On Monday, Pfc. Michael Burnett told a Georgia courtroom that last December he had watched as a fellow soldier shot a 17-year-old girl in the woods near their base, “checked [her] pulse and then shot her again.” He was pleading guilty to manslaughter related to his involvement in the deaths of a former soldier, Michael Roark, and his young girlfriend. But what was even more chilling than the cold-blooded murders was the fact that the killers—four, including Burnett, are being charged—are all not only on active duty in the U.S. Army, but members of a militia plotting to overthrow the U.S. government.
The size and strength of the group isn’t clear, but according to Burnett—who agreed to a plea deal in exchange for his testimony against others—the group, called FEAR, for Forever Enduring Always Ready, wanted to “give the government back to the people.” Prosecutors outlined active plots that included blowing up vehicles belonging to judicial and political leaders, as well as members of the Department of Homeland Security. They talked about bombing a fountain at a park in Savannah, Ga., and poisoning the apple crop in Washington state. Ultimately, they planned to assassinate the president.
Pvt. Isaac Aguigui was alleged by prosecutors to have been the ringleader, recruiting new members right off the base at Fort Stewart, in Georgia, and targeting those who were “in trouble or disillusioned.” The U.S. Army has denied there is a gang problem at its Fort Stewart base, and said its own investigation into the case remains open.
It wasn’t just the military that seemed not to have been aware of the group’s machinations. The Southern Poverty Law Center, which monitors militias, extremists, and supremacists all over the country, also was unfamiliar with it or any of its members. Nobody, in fact, seemed to have had any idea that such plotting was underway among U.S. soldiers at the Georgia base.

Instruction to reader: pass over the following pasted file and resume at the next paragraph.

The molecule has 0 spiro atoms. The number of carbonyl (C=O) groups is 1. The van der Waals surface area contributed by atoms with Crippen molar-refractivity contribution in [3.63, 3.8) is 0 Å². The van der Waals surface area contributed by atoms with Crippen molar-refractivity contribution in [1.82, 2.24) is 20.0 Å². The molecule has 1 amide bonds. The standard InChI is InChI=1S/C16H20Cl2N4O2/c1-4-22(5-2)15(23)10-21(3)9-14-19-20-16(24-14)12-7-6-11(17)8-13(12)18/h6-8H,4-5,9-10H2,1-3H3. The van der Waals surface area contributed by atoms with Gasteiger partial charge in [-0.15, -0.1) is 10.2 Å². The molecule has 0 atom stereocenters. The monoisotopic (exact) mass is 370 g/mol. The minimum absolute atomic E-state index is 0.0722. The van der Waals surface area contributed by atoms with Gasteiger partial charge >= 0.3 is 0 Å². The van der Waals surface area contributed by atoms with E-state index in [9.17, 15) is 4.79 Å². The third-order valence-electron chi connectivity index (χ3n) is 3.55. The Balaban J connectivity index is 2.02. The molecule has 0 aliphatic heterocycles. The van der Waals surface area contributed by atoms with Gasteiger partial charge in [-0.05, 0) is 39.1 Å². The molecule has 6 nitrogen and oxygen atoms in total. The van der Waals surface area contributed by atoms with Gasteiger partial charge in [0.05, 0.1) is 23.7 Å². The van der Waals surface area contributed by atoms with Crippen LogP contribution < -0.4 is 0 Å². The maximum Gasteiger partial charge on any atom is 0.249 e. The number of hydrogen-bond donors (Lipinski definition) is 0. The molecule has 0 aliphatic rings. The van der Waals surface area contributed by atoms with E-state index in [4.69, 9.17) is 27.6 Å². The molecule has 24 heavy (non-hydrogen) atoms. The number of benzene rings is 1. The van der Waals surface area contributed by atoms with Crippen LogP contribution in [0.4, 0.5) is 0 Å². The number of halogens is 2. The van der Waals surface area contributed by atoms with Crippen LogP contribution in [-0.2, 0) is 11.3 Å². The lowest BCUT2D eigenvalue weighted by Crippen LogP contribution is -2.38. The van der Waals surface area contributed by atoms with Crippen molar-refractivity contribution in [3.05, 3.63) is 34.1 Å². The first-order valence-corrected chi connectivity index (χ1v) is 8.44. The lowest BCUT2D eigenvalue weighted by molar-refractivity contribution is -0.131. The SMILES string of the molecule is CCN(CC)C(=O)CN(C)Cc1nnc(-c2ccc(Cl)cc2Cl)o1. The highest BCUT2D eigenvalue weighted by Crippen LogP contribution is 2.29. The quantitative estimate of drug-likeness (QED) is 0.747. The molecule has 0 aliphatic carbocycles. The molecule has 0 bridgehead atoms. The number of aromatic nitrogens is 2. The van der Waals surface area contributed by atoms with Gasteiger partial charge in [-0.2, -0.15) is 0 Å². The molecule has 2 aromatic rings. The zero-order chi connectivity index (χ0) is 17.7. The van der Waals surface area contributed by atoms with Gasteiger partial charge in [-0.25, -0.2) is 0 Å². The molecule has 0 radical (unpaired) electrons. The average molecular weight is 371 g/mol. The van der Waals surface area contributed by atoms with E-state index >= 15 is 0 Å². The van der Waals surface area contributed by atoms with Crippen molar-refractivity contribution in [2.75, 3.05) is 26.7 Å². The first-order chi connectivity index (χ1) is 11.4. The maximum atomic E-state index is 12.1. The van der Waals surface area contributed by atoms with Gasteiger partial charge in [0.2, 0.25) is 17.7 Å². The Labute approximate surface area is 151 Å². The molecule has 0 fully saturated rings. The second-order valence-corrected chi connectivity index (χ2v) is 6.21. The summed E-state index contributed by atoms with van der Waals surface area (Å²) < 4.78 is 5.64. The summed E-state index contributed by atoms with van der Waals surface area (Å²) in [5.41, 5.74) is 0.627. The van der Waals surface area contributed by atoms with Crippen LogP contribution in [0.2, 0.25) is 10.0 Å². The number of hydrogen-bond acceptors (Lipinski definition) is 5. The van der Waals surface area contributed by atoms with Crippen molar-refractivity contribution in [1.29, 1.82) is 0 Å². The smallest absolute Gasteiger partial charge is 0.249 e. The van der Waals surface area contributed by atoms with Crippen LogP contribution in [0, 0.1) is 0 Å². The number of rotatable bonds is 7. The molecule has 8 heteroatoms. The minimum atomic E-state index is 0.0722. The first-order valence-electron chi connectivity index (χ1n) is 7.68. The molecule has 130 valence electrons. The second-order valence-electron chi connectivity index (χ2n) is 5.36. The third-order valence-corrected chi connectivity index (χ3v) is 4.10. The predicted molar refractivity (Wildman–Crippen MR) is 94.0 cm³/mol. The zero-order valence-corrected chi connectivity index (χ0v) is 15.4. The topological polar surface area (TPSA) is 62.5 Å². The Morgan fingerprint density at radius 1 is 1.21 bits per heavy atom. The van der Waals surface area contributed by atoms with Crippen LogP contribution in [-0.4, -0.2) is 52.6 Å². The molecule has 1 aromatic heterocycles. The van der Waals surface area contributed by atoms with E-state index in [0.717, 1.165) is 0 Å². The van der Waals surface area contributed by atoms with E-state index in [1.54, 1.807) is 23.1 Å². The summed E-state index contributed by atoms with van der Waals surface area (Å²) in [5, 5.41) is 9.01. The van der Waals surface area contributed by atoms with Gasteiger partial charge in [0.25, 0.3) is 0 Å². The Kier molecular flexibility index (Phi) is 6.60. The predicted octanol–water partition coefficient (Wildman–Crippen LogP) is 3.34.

None of them, though, seem surprised at their own ignorance. Steven M. Chermak, a professor of criminal justice at Michigan State University who also directs the Extremist Crime Database, says that sifting through the huge number of militia-type groups to identify those that might pose a threat is like finding a needle in a haystack. And Mark Potok, a senior fellow at the SPLC, says the group appears to be so small that he doesn’t know how the center ever would have been able to identify it.
Daryl Johnson, a former analyst for the Department of Homeland Security who spent years researching domestic terrorism, probably was less surprised than anyone.
In 2009, Johnson authored a DHS report outlining how “[t]he economic downturn and the election of the first African American president present unique drivers for rightwing radicalization and recruitment.” It included a section about “disgruntled military veterans,” warning that they were an appealing group for extremists looking for recruits, in part because of their military training. “The willingness of a small percentage of military personnel to join extremist groups during the 1990s because they were disgruntled, disillusioned, or suffering from the psychological effects of war is being replicated today,” the report said, citing Timothy McVeigh, the veteran of Operation Desert Storm who killed 168 people in the 1995 Oklahoma City bombing, as an ominous example.
The report set off a firestorm on the right, with pundits calling it an attempt to smear or even criminalize right-wing free speech. Republicans in the House of Representatives called for Janet Napolitano to step down as head of the DHS. And House Majority Leader John Boehner said, “I just don’t understand how our government can look at the American people and say, ‘You’re all potential terrorist threats.’”